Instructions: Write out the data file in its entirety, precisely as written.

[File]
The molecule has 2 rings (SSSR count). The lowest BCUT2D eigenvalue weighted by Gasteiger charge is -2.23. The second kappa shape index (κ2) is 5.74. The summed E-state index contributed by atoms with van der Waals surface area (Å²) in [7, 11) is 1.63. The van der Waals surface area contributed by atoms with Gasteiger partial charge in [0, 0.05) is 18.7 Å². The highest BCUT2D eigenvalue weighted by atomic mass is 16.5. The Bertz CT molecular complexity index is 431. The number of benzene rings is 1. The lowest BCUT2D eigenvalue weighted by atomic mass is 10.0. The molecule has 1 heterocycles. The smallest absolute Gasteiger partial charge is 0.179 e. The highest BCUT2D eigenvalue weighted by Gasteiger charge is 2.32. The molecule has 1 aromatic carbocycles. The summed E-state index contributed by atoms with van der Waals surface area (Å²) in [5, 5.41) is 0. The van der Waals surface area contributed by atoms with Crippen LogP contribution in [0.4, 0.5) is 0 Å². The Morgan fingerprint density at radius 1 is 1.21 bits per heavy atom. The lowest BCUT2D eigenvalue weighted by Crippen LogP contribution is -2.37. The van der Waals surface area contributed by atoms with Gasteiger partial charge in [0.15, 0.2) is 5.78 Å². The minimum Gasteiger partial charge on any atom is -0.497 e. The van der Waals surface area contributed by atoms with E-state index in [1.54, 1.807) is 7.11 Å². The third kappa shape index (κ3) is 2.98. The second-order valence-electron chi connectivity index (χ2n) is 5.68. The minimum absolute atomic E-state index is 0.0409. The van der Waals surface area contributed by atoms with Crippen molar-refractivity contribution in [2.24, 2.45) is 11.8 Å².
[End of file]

The molecule has 2 rings (SSSR count). The lowest BCUT2D eigenvalue weighted by Gasteiger charge is -2.23. The second kappa shape index (κ2) is 5.74. The summed E-state index contributed by atoms with van der Waals surface area (Å²) in [7, 11) is 1.63. The van der Waals surface area contributed by atoms with Gasteiger partial charge in [0, 0.05) is 18.7 Å². The highest BCUT2D eigenvalue weighted by atomic mass is 16.5. The Bertz CT molecular complexity index is 431. The number of benzene rings is 1. The lowest BCUT2D eigenvalue weighted by atomic mass is 10.0. The molecule has 1 heterocycles. The smallest absolute Gasteiger partial charge is 0.179 e. The highest BCUT2D eigenvalue weighted by Gasteiger charge is 2.32. The molecule has 1 aromatic carbocycles. The summed E-state index contributed by atoms with van der Waals surface area (Å²) in [5, 5.41) is 0. The van der Waals surface area contributed by atoms with Crippen LogP contribution in [0.4, 0.5) is 0 Å². The Morgan fingerprint density at radius 1 is 1.21 bits per heavy atom. The lowest BCUT2D eigenvalue weighted by Crippen LogP contribution is -2.37. The van der Waals surface area contributed by atoms with Gasteiger partial charge in [0.15, 0.2) is 5.78 Å². The minimum Gasteiger partial charge on any atom is -0.497 e. The van der Waals surface area contributed by atoms with E-state index in [1.54, 1.807) is 7.11 Å². The third kappa shape index (κ3) is 2.98. The second-order valence-electron chi connectivity index (χ2n) is 5.68. The minimum absolute atomic E-state index is 0.0409. The van der Waals surface area contributed by atoms with Crippen molar-refractivity contribution in [2.24, 2.45) is 11.8 Å².